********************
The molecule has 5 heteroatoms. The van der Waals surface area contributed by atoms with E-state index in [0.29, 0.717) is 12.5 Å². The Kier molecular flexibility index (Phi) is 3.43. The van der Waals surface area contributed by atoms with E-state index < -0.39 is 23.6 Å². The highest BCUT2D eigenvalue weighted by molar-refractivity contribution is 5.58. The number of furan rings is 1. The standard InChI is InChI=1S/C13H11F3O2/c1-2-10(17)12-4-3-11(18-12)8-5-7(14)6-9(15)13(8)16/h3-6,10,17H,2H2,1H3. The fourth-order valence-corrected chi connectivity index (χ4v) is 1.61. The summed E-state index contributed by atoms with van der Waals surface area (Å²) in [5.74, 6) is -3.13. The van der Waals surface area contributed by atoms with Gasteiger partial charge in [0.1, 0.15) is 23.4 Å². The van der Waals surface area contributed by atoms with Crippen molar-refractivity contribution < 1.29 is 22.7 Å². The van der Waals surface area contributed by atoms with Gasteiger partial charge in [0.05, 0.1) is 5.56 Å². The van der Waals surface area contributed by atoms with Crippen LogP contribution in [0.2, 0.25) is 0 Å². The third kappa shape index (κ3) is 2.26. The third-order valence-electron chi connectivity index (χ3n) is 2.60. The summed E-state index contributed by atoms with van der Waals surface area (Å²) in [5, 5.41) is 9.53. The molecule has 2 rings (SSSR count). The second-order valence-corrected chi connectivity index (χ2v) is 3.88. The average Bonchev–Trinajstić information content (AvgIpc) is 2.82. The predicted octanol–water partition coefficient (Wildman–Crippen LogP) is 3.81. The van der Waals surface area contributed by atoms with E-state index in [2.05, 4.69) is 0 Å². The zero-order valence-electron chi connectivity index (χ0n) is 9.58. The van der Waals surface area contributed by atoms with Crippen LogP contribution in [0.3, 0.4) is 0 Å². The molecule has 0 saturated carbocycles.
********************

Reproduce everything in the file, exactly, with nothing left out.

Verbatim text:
The molecule has 5 heteroatoms. The van der Waals surface area contributed by atoms with E-state index in [0.29, 0.717) is 12.5 Å². The Kier molecular flexibility index (Phi) is 3.43. The van der Waals surface area contributed by atoms with E-state index < -0.39 is 23.6 Å². The highest BCUT2D eigenvalue weighted by molar-refractivity contribution is 5.58. The number of furan rings is 1. The standard InChI is InChI=1S/C13H11F3O2/c1-2-10(17)12-4-3-11(18-12)8-5-7(14)6-9(15)13(8)16/h3-6,10,17H,2H2,1H3. The fourth-order valence-corrected chi connectivity index (χ4v) is 1.61. The summed E-state index contributed by atoms with van der Waals surface area (Å²) in [5.74, 6) is -3.13. The van der Waals surface area contributed by atoms with Gasteiger partial charge in [0.1, 0.15) is 23.4 Å². The van der Waals surface area contributed by atoms with Crippen molar-refractivity contribution < 1.29 is 22.7 Å². The van der Waals surface area contributed by atoms with Gasteiger partial charge in [0.05, 0.1) is 5.56 Å². The van der Waals surface area contributed by atoms with Crippen LogP contribution in [0.2, 0.25) is 0 Å². The third kappa shape index (κ3) is 2.26. The third-order valence-electron chi connectivity index (χ3n) is 2.60. The summed E-state index contributed by atoms with van der Waals surface area (Å²) in [5, 5.41) is 9.53. The molecule has 2 rings (SSSR count). The second-order valence-corrected chi connectivity index (χ2v) is 3.88. The average Bonchev–Trinajstić information content (AvgIpc) is 2.82. The predicted octanol–water partition coefficient (Wildman–Crippen LogP) is 3.81. The van der Waals surface area contributed by atoms with E-state index in [2.05, 4.69) is 0 Å². The zero-order valence-electron chi connectivity index (χ0n) is 9.58. The van der Waals surface area contributed by atoms with Crippen LogP contribution in [0.3, 0.4) is 0 Å². The molecule has 0 saturated carbocycles.